Monday, July 20, 2009


15 or so years ago, when I first moved to a Big American City, the sound of helicopters overhead was very disconcerting. You see, where I grew up, in tinytown north Alabama, a helicopter hovering over your town meant only one thing -- ECAPED CONVICT!!

In Intown Atlanta, the helicopters were more benign. The greatest possibility was traffic jam, followed by major sporting event. Only later, when I moved to an up-and-coming neighborhood, did the police come back into to the picture, only this time, they were looking for a suspect, not a convict.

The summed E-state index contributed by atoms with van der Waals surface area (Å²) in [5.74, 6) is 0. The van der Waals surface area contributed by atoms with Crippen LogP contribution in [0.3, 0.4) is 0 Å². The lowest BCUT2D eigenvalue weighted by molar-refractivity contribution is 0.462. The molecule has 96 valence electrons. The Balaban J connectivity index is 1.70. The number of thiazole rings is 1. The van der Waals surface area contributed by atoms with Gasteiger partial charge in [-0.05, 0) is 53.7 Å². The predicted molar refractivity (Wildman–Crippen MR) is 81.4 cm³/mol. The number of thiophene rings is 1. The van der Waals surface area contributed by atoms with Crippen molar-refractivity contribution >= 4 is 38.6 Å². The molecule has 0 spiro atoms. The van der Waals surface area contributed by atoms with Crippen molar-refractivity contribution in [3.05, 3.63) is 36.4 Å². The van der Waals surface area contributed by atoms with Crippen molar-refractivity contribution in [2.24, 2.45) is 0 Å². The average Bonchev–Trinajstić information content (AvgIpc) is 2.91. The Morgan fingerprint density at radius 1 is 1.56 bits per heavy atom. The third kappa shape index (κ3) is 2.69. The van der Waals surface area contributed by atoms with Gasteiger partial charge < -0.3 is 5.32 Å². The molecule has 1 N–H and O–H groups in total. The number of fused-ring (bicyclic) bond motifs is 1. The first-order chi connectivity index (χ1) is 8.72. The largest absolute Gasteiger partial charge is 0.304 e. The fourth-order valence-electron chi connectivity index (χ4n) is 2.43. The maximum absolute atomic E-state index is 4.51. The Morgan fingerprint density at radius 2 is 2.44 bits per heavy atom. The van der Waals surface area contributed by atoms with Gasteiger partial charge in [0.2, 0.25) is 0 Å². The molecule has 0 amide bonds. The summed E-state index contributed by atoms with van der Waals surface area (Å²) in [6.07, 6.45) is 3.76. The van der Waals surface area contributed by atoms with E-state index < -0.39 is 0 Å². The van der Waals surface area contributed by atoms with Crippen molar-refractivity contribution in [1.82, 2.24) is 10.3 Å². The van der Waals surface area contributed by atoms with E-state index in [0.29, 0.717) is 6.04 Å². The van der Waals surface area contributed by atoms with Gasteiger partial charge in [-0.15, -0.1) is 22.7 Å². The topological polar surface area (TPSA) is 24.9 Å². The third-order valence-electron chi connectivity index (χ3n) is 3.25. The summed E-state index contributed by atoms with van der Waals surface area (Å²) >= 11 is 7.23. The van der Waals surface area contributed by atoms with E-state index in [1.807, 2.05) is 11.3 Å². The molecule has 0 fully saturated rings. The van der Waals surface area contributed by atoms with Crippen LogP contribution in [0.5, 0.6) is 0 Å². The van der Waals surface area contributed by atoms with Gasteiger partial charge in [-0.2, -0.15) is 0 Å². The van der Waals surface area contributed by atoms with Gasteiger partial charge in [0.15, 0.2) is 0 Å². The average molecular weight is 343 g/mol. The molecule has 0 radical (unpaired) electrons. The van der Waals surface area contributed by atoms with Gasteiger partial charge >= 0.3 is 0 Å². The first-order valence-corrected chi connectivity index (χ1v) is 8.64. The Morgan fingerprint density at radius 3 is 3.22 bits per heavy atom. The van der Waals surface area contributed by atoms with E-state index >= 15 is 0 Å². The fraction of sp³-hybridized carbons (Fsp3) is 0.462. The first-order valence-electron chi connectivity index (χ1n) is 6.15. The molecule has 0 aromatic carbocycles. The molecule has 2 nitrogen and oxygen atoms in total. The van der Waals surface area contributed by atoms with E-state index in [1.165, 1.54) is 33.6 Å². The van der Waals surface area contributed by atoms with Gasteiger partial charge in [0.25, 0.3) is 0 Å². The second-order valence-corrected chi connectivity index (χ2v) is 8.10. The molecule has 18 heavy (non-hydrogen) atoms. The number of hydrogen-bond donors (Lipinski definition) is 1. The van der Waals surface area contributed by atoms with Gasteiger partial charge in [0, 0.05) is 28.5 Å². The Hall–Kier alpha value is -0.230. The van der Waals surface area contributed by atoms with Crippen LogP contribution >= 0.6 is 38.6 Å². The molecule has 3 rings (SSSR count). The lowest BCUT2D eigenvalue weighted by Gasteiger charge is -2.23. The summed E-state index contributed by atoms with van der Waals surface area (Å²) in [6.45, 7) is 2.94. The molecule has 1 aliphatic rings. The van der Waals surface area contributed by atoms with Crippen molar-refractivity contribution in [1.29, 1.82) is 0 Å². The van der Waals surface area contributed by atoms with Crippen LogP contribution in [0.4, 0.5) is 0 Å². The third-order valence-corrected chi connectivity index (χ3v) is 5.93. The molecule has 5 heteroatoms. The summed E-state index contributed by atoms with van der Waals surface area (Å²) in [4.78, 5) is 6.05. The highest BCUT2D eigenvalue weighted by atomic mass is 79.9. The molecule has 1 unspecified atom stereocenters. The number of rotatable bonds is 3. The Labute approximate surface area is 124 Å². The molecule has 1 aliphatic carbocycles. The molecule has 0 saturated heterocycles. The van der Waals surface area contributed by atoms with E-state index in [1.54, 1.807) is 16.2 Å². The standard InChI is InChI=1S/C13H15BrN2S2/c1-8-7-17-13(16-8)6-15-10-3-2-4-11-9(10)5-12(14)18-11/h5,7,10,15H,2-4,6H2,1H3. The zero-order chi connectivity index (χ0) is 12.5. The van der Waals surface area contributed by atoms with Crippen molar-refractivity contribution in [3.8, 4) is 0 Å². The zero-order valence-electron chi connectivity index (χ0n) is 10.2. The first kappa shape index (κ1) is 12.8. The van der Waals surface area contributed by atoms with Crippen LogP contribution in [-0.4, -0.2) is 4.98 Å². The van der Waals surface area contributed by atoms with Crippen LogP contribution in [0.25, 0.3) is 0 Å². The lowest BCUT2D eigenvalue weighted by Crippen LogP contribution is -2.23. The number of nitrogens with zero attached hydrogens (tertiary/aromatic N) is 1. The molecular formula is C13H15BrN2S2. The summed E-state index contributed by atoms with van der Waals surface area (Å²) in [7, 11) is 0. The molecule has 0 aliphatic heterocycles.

These days, in our summer home in rural Tennessee, helicopters mean something altogether different, and troubling. I have long had difficulty with the wail of an ambulance siren -- as I tell the kids, an ambulance whizzing by means 'somebody's hurt, and somebody's scared.' The whirlybirds touching down in our town mean the same thing. It's awesome (as in, inspiring awe) too see those huge metal insects hovering, and lowering themselves to the helipad. The windstorm they create is unbelievable. But it's always in front of the hospital, and it's only ever to take somebody away to a bigger hospital many miles away. Somebody's hurt, and somebody's scared.

Amazing how context matters, isn't it? It makes all the difference in the world.

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